• Baking loaf of bread

From Our Kitchen to Yours: Life in a Cabernet Kitchen

Like a great wine, great food has a sense of place.

For Winery Chef Dominic Orsini, the combination of all three – wine, food and place – is the central theme of his kitchen.

In our recently released Silver Oak Cookbook: Life in a Cabernet Kitchen Dominic treats wine as the star of each meal, accentuating its flavors with fresh, seasonally inspired cuisine. The results are delicious to eat, enhance wine’s enjoyment and feature right-from-the-garden (or right-from-the-vineyard, as it may be) ingredients.

Chef Dominic Orsini at work in the kitchen at Silver Oak Silver Oak winery chef Dominic Orsini

There is no more literal example of this than the starter Dominic uses for the bread served to winery dinner guests. The story begins with an old Cabernet vineyard that was up for replanting. Dominic harvested a few grapes, put them into a mixture of flour and water and waited to see what would happen. After a few days, the wild yeast cells on the grape skins started converting sugars into carbon dioxide and alcohol. With gradual additions of flour and water, the mixture bubbled and percolated for ten days - eventually creating the bread starter that Dominic and his team of chefs use to this day.

There is a beauty in the simplicity of harnessing wild yeast (a practice often used in winemaking) to make bread that echoes the vineyard – an approach that is both pioneering and elegant. The same can be said of Life in a Cabernet Kitchen in its entirety. Dominic’s recipes, though simple in regards to both technique and ingredients, reflect a completely fresh way of cooking - one where wine and the land’s bounty intersect to heighten the food and wine experience.

For those inspired to create their own 7-day bread starter – either from grapes or any local fresh fruit – we share the recipe below. Those seeking more immediate enjoyment will enjoy the following crostinis from chef Dominic, the perfect accompaniment to Silver Oak & Twomey wines.


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7-day Bread Starter

  • 1 bunch (about 8 ounces) organic grapes, any color
  • 4 cups warm (80°F) non-chlorinated water
  • 3 cups unbleached bread flour


Grape StarterDay 1:

Cut a piece of cheesecloth large enough to hold the grapes. Place the grapes on the cheesecloth, bring the corners together, and tie with kitchen string to create a sack.

Mix the water and flour together in a large bowl (the mixture should be wet and soupy). Place the sack of grapes in the bowl and squeeze the grapes to crush them and release their juice. Stir the sack around in the mixture until it is fully submerged and coated. Cover the bowl with plastic wrap and place in a warm location (ideally 70°F to 75°F) and leave undisturbed for 72 hours.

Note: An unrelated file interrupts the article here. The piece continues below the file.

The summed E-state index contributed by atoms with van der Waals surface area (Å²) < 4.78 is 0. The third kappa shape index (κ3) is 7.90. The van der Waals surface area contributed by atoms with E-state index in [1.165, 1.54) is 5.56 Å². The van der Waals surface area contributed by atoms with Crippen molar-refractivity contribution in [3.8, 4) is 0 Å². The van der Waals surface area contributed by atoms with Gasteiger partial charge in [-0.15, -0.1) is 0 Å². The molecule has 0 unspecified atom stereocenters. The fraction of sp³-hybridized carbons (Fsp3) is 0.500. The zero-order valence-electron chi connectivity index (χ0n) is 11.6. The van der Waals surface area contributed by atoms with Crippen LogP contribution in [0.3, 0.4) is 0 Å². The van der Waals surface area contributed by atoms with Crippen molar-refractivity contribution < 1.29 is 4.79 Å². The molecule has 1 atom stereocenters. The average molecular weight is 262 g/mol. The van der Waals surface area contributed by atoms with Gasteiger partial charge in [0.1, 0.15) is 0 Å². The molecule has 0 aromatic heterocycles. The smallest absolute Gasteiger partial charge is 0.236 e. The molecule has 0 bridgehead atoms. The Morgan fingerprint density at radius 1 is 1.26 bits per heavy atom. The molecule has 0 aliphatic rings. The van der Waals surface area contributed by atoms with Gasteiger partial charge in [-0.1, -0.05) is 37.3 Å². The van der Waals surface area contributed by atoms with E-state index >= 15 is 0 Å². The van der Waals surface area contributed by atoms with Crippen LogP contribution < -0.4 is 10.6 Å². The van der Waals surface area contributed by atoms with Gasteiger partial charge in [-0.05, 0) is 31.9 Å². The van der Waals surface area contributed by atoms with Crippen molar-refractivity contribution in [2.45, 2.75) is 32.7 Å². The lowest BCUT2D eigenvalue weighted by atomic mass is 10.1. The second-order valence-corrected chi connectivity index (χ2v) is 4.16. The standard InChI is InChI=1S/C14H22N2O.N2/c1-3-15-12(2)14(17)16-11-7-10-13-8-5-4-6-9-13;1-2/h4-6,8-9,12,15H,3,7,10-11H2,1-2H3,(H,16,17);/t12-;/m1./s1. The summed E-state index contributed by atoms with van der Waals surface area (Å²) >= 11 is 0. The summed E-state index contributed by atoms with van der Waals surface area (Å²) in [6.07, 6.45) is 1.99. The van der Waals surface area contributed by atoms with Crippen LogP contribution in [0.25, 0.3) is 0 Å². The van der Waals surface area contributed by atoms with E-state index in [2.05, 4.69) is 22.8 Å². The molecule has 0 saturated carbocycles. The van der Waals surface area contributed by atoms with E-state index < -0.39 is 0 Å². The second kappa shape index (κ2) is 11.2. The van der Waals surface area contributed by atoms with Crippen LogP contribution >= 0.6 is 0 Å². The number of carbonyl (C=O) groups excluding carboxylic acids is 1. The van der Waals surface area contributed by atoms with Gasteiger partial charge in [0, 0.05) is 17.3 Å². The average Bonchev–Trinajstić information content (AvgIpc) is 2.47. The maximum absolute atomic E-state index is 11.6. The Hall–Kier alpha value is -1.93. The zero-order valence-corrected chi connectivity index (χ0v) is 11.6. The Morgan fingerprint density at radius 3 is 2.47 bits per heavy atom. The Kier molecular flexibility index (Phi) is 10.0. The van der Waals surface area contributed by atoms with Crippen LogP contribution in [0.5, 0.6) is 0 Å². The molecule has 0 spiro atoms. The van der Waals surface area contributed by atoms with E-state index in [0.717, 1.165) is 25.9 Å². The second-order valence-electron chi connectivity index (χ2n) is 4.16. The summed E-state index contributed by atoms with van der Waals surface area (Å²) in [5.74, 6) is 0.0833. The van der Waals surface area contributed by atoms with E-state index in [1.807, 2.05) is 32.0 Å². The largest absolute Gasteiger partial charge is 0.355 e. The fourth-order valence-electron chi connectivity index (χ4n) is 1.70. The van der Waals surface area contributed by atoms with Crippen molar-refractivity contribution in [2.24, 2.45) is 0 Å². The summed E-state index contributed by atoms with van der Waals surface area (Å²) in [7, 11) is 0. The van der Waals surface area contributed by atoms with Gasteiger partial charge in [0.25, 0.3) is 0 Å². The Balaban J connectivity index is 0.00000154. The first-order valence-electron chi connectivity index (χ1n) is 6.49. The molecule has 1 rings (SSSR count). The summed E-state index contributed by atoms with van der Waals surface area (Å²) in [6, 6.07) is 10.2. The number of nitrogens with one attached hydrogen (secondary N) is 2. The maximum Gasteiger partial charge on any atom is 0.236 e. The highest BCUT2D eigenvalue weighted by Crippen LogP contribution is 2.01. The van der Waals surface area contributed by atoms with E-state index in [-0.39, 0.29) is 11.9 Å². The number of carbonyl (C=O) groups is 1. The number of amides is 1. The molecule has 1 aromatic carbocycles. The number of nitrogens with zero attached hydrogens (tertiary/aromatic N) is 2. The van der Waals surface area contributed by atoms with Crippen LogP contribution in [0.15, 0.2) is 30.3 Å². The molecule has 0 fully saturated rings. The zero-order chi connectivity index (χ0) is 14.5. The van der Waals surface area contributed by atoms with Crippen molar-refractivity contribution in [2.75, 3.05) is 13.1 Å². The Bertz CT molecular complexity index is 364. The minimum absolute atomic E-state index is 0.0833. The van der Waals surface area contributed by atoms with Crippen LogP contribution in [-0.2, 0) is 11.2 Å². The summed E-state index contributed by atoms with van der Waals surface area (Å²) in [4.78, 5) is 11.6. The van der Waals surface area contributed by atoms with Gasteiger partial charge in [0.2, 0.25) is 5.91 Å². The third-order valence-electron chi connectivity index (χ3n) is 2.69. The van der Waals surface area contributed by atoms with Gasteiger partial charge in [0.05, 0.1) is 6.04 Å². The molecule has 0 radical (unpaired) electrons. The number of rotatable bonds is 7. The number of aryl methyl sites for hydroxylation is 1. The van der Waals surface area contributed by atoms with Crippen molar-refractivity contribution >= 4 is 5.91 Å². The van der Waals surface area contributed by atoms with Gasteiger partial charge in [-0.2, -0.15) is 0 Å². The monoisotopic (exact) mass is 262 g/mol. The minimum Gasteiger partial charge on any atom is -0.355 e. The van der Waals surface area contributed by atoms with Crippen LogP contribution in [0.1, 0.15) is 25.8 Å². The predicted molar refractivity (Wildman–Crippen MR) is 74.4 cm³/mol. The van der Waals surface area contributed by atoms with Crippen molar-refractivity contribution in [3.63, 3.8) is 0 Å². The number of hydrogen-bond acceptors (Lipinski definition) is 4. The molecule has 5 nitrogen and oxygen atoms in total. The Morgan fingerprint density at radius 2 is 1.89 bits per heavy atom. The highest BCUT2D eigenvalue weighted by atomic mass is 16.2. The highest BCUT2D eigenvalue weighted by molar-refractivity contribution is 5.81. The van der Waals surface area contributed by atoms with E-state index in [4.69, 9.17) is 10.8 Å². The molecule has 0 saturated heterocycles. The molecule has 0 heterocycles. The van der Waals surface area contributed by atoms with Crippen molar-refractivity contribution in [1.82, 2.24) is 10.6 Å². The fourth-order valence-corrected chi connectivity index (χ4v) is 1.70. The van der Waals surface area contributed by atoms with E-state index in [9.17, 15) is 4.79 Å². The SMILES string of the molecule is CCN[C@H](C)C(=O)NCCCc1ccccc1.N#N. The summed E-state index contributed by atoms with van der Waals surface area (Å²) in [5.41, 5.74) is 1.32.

Days 2 and 3:

Check the mixture every 24 hours during this period. You will notice a few tiny bubbles starting to form. Smell the starter. It should have a fruity fermented aroma.

Day 4:

1 cup warm (80°F) non-chlorinated water
1 cup unbleached bread flour

By this time, the aroma may have changed from fruity and yeasty to sour and alcoholic. If this has happened, do not worry. This is to be expected, and it means it is time to refresh and feed the starter. Transfer the mixture to a clean bowl and pour in the water. Squeeze and stir the bag of grapes and then mix in the flour. Wipe away any flour mixture that collected on the side of the bowl when you were mixing. (The cleanliness of the sides of the bowl will be a future indicator of activity of the starter.) Cover the bowl with plastic wrap and let stand at room temperature for another 2 days.

Days 5 to 7:

Check the starter every 12 hours. If you see any mold collecting on the starter, promptly remove it and transfer the starter to a new bowl. If you see staining from the flour mixture on the cleaned sides of the bowl, it means the mixture inflated and deflated and you need to repeat the Day 4 steps. If there is no staining, leave the starter undisturbed.

Day 7:

1 cup unbleached bread flour
1⁄2 cup warm (80°F) non-chlorinated water

Remove the bag of grapes from the bowl, squeeze all the liquid from the bag into the flour mixture, and stir to mix. Remove 1/2 cup of the flour mixture and place it in a clean bowl. Add the bread flour and water to the 1/2 cup flour mixture and mix until a dough forms. Transfer the starter to a 1-quart plastic container with a lid and let stand at room temperature for 12 hours. At the end of the 12 hours, the dough will have increased in size by half. Transfer the starter to the refrigerator and refrigerate until ready to use. Discard the starter mixture left over in the large bowl, share it with a friend, or experiment with it to make a batch of bread.

Feed the starter:
In commercial bakeries, the starter is left at room temperature and fed daily, sometimes a few times a day. This is not convenient for most home bakers, so the starter can be refrigerated and fed every 7 to 14 days.

1⁄2 cup bread starter, remainder discarded
1 cup unbleached bread flour
1⁄2 cup warm (80°F) non-chlorinated water

Mix the starter, flour, and water in a bowl and transfer to a clean container with a lid. Let stand at room temperature for 8 hours, then refrigerate until the next feeding.

Activate the starter:
2 tablespoons bread starter
1⁄2 cup unbleached bread flour
1⁄4 cup warm (80°F) non-chlorinated water

Mix the starter, flour, and water in a bowl and cover with plastic wrap. Let stand at room temperature until bubbling, 8 to 12 hours.

To make bread with the starter:
Activate the starter in the morning, make the bread dough in the evening, and bake the bread the next day.

To make pizza dough with the starter:
Activate the starter the night before and make the pizza dough the next day.

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